- Category: Low-Carbon Biz
29 Jan 2013
- Published on Tuesday, 29 January 2013 09:03
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By Katrice R. Jalbuena
As the world seeks to cope with the reality of climate change, there are something’s we either have to learn to live without or find a way to change to better fit into the vision of a low-carbon economy.
One everyday thing that we can’t seem to live without is plastic. With the material forming the basis of so many essential parts and products that we use it would be impossible to rid ourselves of it completely. Yet, with its high environmental toll – contributing to both carbon emissions and the waste problem – it’s something we can no longer just use and dispose.
According to Robert Sinclair, president and chief executive officer of ECM BioFilms, there needs to be a paradigm shift to how we think of plastic.
“We don’t just have to make plastic better, we need to have a better end of life scenario for plastic products,” Mr. Sinclair told EcoSeed.
ECM BioFilms, tries to do just that with their MasterBatch Pellets, a plastic additive that makes plastic packaging and products fully biodegradable.
Mixing MasterBatch Pellets into standard plastic resins allows the resulting material to biodegrade in any biologically-active environment – including that of landfills.
“All they need to do is put an additional one percent of our additive and when they put that in there, this plastic product that normally is not biodegradable in any way, shape or form, becomes biodegradable,” said Mr. Sinclair.
There is also no toxic residue and plastics using MasterBatch pellets are certified by the American Food and Drug Administration for food contact.
According to Mr. Sinclair, you can find examples of plastics using their additive in every continent except Antarctica.
A better end of life scenario
By allowing plastic to biodegrade in landfills, ECM BioFilms presents a cradle to cradle lifecycle for plastic products allowing for a better end of life scenario.
Plastic made with MasterBatch pellets can be metabolized into biomass by the microganisms commonly found in nature. While in use, the biodegradable plastics shelf life is infinite, degradation only begins at time of disposal, when it comes into contact with other biodegrading material.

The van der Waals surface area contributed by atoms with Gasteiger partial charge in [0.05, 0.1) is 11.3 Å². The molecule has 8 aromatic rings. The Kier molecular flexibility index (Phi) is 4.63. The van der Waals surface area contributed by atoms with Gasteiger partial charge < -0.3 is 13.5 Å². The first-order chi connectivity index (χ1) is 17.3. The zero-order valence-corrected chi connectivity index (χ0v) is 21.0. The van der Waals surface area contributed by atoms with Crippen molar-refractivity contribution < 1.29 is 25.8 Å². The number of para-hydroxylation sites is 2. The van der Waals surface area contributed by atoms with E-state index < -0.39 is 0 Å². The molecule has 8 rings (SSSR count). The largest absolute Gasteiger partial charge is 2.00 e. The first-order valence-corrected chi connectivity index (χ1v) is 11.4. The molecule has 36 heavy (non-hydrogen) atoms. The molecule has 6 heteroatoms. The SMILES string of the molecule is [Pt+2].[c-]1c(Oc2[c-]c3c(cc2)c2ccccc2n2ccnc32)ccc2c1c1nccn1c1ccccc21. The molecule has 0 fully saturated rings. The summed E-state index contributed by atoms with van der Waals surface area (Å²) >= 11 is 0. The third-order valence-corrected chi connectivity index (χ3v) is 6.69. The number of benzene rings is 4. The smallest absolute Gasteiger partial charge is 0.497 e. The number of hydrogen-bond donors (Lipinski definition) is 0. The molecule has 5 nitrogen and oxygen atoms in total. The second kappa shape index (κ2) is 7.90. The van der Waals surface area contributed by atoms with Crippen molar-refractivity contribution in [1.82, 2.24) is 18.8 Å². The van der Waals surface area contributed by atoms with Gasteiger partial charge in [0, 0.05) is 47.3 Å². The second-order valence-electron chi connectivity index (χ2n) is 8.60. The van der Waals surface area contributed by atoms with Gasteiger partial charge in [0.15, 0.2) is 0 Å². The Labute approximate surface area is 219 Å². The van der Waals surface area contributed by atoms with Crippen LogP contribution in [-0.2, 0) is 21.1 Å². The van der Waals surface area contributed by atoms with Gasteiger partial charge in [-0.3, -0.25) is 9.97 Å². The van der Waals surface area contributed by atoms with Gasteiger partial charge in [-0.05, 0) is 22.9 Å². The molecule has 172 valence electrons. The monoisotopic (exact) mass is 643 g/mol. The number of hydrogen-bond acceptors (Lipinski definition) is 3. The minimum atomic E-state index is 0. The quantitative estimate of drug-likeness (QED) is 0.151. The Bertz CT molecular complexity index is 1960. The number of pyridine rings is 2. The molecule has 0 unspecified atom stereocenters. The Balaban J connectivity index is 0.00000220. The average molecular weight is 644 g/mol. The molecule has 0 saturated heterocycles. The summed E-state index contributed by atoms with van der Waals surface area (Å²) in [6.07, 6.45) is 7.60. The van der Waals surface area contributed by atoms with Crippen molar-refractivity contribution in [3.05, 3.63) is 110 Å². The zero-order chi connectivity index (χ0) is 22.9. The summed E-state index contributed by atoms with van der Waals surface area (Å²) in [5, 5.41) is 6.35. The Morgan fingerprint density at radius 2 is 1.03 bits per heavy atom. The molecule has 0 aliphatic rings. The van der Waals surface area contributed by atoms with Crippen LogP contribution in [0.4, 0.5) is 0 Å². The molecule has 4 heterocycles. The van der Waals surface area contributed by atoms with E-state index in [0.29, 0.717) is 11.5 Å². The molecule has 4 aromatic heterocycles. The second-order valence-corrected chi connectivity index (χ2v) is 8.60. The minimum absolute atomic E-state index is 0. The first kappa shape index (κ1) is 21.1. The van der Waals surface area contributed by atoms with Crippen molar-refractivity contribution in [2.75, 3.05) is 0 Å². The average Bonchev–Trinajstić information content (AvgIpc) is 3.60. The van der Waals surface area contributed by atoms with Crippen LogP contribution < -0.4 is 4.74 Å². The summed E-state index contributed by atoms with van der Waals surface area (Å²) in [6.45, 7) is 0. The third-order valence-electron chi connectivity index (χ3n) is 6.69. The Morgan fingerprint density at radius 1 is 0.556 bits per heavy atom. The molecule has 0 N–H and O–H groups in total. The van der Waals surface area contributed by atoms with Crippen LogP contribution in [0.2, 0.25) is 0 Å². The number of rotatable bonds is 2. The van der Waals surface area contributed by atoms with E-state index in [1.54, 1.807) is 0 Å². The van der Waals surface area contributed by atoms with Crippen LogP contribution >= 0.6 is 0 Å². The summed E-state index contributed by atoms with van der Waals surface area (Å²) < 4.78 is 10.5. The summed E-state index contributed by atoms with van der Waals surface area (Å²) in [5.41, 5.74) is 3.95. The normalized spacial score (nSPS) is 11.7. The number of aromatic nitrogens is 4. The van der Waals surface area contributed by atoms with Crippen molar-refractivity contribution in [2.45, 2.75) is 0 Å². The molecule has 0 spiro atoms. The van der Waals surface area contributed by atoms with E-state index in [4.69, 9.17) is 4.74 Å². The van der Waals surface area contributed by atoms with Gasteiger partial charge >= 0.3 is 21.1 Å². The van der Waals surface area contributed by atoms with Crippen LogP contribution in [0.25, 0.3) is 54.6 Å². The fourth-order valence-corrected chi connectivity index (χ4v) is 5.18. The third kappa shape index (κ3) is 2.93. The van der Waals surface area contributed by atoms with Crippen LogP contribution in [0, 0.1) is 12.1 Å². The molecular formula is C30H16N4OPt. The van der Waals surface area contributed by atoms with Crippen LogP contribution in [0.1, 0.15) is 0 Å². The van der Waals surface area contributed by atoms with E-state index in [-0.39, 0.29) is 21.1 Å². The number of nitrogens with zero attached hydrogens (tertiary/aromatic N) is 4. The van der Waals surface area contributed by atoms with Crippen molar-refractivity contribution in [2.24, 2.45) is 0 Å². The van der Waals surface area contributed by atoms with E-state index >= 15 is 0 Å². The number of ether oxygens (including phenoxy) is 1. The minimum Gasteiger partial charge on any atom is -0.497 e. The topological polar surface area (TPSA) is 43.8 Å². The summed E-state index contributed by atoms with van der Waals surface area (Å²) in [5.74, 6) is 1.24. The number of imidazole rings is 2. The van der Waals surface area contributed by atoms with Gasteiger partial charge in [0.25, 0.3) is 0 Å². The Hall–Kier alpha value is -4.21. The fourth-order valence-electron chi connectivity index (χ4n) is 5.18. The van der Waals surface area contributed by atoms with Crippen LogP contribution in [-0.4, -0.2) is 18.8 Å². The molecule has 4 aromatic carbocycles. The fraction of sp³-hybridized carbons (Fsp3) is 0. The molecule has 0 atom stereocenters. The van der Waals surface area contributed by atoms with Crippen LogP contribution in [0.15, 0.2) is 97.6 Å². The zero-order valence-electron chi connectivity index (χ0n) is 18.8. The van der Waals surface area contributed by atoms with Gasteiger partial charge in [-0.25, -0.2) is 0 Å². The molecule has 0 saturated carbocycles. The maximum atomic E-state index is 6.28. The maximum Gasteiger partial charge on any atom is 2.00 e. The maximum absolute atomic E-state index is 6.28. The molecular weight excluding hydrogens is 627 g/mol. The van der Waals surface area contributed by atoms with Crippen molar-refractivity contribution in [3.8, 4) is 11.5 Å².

The long hydrocarbon chains of the polymers are easily broken down by the microorganisms and methane is produced. If the plastic is disposed of properly in a landfill with waste-to-energy technology, it then has another life as an energy feedstock.
“It is not an alternative to recycling,” stressed Mr. Sinclair adding that ECM BioFilms believes that recycling is important and makes economic and environmental sense.
What ECM BioFilms does is ensure that a plastic product is no longer waste. If it falls to the ground or in the ocean, it will biodegrade and not contribute in the long term to the waste project, and if it ends up in a land fill, it is recycled and reused.
A different way of recycling
“We allow for the carbon that makes up the polymers of plastic to be recycled in a different way. That carbon is allowed to come out of the landfill in the form of methane which is going to be collected and used for energy,” Mr. Sinclair explained.
According to Mr. Sinclair, more and more landfills are looking to collect and use the methane gas collected by waste, seeing them as a renewable energy source and a renewable source of chemicals.
“We enhance that, because now, not only do you have the general organic stuff that’s being thrown into a landfill that can biodegrade, you have an additional amount of biodegradable waste [plastics] and therefore you’re really increasing the output of methane,” said Mr. Sinclair.
It’s estimated that about sixty percent of waste in a landfill is naturally biodegradable while around 12 to 15 percent is plastic. If this 12 to 15 percent is biodegradable plastic, the landfill could increase its output of methane by around 18 to 20 percent.
“It’s a real cradle to cradle type thing, a different way of recycling that polymer,” said Mr. Sinclair.
According to the U.S. Environmental Protection Agency, plastics make up more than 12 percent of the municipal solid waste stream with around 31 million tons of plastic waste generated in 2010. Of these 31 million tons, only 8 percent was recovered for recycling.